A no-fuss morning routine to support ease and mindfulness

A morning routine to support ease and mindfulness

I was asked about my own mindfulness practices recently and as I reflected it occurred to me how (over time) I had built a simple and easy routine into my everyday - in a flexible, forgiving and uncomplicated way. 

This is despite a mutli-million dollar wellness industry constantly promoting consumption and ‘things’ to support your emotional, mental and physical wellbeing  - but I promise you that it is a routine that works for you, not against you, and won’t cost a penny!

In fact, I dare say that the MOST effective mindful, meditative, calming moments are those that are no fuss because they are directly accessible.

After all, how are we supposed to find relief and relaxation if it requires hours of preparation, ideal conditions, half a dozen environmental adjustments, including a perfectly tidy bedroom/home and complete privacy for three hours! #nothappening

To eventually reach a sense of “no-fuss flow” with your mindful practices, it might still require a little effort in the beginning, but eventually we rewire ourselves (muscle memory and neurological pathways) through persistence with habit so that it becomes easier and quicker to “slip in” to that space of mindful awareness. 

Here are 5 morning mindful practices that are a go-to for me:

  1. Upon waking I do a quick (30 seconds up to a minute or two) bodyscan while I still lay in my bed. I’m simply checking in, with how I feel: am I tired, are any parts of my body cranky/stiff, how do I feel about the day ahead? No judgement on the responses, just inquiry and self reflection before I do absolutely anything. I might also have a think about what I’m looking forward to or am grateful for during the day ahead. 

  2. I move my body. This can take any form: free-styling to a three-minute song; a 20-60 minute walk; a few minutes mindful flow on my yoga mat or on top of the bed. Whatever method I am choosing I intended to be present and to literally feel myself, my flesh, bones and what’s happening in my body and encouraging blood oxygenation through movement and breath. All of which is physiologically and mentally healthful. 

  3. It’s often a challenge - but equally incredibly rewarding - to then go straight into 20-30 minutes (3 x A4 page) stream of consciousness writing. This also provides some space and time for me and me alone, before the stresses of the day and the wider world crowd in. On the page and in the process, there is no intermediary, just a conversation or channeling of my mind’s ramblings. It’s very cathartic and super effective for getting the ‘inner critic’ out before I go about my life and work for the day. 

  4. I then make a warm lemon water (NB this could be step 3, so that I drink and write simultaneously). Lemons are alkalising and so very good as the first thing to rehydrate the body, and support the digestive system after sleeping. It gives me an immediate sense of self-care and mindfulness for my whole mindbody system. This one step alone offers me a sense of achievement on those days when things feel particularly hard.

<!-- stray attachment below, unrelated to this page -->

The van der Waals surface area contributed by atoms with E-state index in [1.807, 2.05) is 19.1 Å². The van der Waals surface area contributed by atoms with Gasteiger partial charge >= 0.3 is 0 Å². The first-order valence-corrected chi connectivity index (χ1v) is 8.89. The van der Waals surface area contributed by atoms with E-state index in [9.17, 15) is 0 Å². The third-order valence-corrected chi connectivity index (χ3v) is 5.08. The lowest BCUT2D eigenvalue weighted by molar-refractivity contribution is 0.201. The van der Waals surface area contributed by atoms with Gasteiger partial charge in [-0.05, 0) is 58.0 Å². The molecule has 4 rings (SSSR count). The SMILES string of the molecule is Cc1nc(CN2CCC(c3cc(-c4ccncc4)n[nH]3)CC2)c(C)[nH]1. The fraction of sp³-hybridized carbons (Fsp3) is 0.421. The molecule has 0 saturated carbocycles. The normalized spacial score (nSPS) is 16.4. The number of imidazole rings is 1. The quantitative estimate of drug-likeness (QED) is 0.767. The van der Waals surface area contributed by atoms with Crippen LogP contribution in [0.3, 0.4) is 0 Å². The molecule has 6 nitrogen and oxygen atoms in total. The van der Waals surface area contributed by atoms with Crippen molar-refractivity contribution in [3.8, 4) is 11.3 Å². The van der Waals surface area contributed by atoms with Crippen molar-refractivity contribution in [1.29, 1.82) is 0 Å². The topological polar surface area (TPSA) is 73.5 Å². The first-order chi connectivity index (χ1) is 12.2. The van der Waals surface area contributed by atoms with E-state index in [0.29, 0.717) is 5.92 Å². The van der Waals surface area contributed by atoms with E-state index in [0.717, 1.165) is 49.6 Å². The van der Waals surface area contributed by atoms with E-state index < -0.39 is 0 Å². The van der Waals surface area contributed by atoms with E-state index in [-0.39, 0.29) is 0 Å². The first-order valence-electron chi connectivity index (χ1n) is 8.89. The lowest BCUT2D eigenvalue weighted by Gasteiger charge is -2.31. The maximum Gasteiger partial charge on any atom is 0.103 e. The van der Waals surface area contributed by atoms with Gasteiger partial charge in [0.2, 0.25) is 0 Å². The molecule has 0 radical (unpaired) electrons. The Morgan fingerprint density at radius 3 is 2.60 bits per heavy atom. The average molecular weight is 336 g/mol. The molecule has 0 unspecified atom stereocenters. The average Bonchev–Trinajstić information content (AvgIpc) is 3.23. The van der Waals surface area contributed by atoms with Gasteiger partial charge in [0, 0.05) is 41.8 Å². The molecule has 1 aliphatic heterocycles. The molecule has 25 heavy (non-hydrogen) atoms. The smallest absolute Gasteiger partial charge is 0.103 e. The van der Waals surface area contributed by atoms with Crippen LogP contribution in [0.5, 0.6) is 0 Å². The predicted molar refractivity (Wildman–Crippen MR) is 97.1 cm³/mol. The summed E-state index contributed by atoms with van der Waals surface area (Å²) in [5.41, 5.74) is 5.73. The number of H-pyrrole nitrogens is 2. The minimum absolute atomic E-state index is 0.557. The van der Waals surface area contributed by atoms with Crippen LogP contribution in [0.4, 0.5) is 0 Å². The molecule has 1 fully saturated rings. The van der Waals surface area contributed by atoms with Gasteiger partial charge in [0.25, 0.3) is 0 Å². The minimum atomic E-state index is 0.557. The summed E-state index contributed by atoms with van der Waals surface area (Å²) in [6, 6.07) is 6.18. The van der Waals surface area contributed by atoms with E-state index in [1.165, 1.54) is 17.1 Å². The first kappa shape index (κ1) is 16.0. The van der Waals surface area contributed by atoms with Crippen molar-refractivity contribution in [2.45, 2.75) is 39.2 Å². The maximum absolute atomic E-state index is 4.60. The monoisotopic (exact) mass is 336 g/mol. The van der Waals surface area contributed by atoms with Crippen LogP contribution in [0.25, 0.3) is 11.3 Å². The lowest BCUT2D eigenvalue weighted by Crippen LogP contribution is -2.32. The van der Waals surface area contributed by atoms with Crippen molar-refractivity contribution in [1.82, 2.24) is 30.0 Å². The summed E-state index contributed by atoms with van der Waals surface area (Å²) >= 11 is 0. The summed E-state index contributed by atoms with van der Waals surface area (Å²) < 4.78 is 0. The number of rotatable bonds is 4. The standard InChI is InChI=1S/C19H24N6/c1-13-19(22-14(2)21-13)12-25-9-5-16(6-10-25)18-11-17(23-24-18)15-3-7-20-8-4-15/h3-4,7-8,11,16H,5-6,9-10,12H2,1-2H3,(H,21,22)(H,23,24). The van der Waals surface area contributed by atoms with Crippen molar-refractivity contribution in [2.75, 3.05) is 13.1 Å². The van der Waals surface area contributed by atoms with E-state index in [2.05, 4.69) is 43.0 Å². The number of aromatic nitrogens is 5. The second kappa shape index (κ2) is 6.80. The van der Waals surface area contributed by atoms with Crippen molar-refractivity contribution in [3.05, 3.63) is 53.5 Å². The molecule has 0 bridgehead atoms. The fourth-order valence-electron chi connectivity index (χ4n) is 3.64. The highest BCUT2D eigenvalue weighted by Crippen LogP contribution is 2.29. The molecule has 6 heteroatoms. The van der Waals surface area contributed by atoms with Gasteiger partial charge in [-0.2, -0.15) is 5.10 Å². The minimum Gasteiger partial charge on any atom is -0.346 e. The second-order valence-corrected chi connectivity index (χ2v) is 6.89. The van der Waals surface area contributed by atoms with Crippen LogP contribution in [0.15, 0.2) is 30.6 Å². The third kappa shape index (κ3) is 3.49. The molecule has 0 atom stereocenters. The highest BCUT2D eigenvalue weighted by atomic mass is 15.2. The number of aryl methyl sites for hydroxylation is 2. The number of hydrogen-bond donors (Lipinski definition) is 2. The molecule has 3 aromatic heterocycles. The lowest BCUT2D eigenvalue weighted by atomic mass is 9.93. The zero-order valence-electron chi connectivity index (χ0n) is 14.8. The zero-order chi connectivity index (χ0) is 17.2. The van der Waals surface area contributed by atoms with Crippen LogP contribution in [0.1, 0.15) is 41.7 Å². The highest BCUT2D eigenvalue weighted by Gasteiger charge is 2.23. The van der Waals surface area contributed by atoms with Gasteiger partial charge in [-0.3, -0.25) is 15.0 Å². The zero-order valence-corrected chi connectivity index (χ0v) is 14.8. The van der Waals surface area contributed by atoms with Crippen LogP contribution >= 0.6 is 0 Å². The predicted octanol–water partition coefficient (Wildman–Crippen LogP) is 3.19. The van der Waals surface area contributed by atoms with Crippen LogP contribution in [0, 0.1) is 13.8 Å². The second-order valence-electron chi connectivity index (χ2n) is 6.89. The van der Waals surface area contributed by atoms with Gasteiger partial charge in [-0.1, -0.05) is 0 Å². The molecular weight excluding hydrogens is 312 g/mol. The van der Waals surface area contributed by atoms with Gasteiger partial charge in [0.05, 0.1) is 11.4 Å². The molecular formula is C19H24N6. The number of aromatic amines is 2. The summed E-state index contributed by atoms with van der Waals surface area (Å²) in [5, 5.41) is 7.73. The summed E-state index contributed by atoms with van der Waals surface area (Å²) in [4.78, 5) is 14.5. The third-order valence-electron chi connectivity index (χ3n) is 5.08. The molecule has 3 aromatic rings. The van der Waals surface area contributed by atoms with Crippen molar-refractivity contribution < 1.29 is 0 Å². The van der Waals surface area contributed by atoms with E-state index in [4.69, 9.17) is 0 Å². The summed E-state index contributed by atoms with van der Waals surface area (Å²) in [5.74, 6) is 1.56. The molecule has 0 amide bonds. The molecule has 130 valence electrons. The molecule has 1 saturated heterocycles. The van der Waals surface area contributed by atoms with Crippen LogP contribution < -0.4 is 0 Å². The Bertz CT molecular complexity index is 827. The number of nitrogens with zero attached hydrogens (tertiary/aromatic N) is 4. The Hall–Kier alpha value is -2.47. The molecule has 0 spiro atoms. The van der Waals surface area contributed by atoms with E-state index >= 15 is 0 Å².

5. Finding mindfulness in my daily commute is another opportunity to be present, and - surprisingly- deeply meditative. I like to let my mind be free of thinking sometimes and so resist the podcast or anything that requires mental processing. Instead I opt for sounds that create softness, ease and calm if you’re on public transport or in a vehicle. I recommend a playlist on Spotify (try my 40 Days of Devotion playlist HERE), or the beautiful ambient sounds from Tahlee Rouillon of Sonesence (find her beautiful Meditones HERE). Keeping sensory stimulation to a minimum through music and meditones is my favourite way to manage stress levels during commutes, and of course there is the wonderful natural high and endorphins the right aural ambience can bring. If you are on a walk or bike - or need all your wits about you -  instead try bringing your attention and focus to the natural world around you; sky, earth, tress while you move from A to B. 

Have you noticed a theme in the suggestions above? 

Essentially, the easiest moments to access mindfulness are in the everyday, familiar when our brain can go into autopilot. We can then do ‘a thing’ without thinking and then create a moment to direct our attentions back to our body, our breathing or the actual process we are in. 

In this way, I actually LOVE doing the dishes. It might just be the most meditative part of my day as I come in close to observe the soap suds, the movement of the sponge over the dishes and the water as it rinses them clean… Just don't ask me to dry them! 

As you begin to take steps towards greater mindfulness in your everyday, ensure you give yourself credit. You are after all building a new muscle, of observation and intention for greater awareness of yourself, how you’re feeling, and what might be arising in that moment.  

The small act of self-recognition and compassion for your intentions and actions is as important as the practice itself. 

If we diminish or ignore our efforts, as though they don’t count or aren’t important to the process, we are overlooking ourselves, our abilities and all the parts that make the puzzle whole and complete. 

I hope this is a helpful starting point, but make sure to find what works best for you.

I’d love to hear about any mindfulness hacks you might already practice in your life!?